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Seeing is Believing: Advanced Cataract Procedure Changes Lives

Published on Monday, May 11, 2015
Leslee Jo StoykeCataracts, or protein build-up clouding the lens, are a common vision problem, affecting more than half of all Americans age 65 and older. And, while cataracts can result from genetics, injury, and other medical conditions such as diabetes, the vast majority of cataract development has to do with age. Over 1.5 million Americans have cataract surgery every year.

McLaren Northern Michigan performs state-of-the-art cataract surgery with its new Centurion Vision System, the newest and most advanced surgery technology available, and the first of its kind to be used in northern Michigan. “Having access to this remarkable technology in both Petoskey and Cheboygan fits perfectly with our goal of bringing first-class care to patients across northern Michigan,” says David Zechman, President & CEO of McLaren Northern Michigan. 

During cataract surgery the cloudy lens is broken up with an ultrasound handpiece, irrigated in fluid, and removed through a vacuum process (aspiration). Centurion ultrasound allows flexibility in the directional movement of the ultrasound handpiece, offering a pulse technology to direct energy when and where it is needed, vastly increasing the speed and accuracy of the operation.

“The Centurion system is highly advanced, easy to use, and beneficial to the overall patient outcomes,” says Opthalmologist Vern Campbell, MD, of McLaren Northern Michigan. “Patient response has been overwhelmingly positive. The Centurion system is safe, accurate, and fast.”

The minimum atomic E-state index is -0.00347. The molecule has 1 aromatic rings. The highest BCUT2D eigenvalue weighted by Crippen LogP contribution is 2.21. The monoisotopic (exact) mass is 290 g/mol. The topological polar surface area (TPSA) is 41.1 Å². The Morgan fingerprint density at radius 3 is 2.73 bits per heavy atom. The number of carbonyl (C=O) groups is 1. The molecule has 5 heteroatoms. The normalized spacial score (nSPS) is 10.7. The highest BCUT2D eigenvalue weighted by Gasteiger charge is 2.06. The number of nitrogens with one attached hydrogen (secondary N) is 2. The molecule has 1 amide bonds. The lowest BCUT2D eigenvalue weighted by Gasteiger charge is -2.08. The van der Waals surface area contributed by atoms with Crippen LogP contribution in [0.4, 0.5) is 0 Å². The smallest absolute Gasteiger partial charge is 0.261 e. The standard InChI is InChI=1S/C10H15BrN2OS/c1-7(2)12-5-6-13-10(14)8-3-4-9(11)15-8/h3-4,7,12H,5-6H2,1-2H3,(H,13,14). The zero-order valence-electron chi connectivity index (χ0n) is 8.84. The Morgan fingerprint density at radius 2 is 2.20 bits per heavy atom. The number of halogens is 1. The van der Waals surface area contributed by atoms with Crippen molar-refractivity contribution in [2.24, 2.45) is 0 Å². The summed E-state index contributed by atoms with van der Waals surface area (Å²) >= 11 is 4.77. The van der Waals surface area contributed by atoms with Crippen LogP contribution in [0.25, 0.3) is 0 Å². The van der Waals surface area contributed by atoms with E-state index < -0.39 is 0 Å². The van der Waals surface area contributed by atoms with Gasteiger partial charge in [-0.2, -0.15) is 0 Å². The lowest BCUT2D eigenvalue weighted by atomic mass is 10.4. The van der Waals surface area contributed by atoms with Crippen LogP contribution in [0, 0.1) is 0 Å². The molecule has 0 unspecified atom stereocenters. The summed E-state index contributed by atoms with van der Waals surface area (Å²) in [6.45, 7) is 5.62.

“From a physician’s perspective, the Centurion allows for perfect pressure compensation, creating more stability during surgery,” says Jeffery Chaulk, MD, Opthalmologist at McLaren Northern Michigan – Cheboygan Campus, who has performed cataract surgery for over 27 years. “Our patients will have a safer procedure and a speedier recovery thanks to the efficiency of this system and,” Dr. Chaulk adds, “they will notice reduced swelling and less pressure post-surgery.” 

One satisfied patient is northern Michigan resident Leslee Jo Stoyke, 56, who suffered from progressive vision loss due to cataracts. Eventually, she lost side vision and needed to wear tri-focal lenses. “I couldn’t drive, I couldn’t read, and I couldn’t crochet,” she says. After having surgery on both eyes, she realized immediate improvement. “I had no pain, and I noticed the difference right away, with almost 20/20 vision,” she adds. “Little did I know how much my vision would improve.” The time from pre-op to post-op was about 2 hours. “I am still amazed,” she says.

For information about cataract surgery, ask your primary care provider or opthalmologist.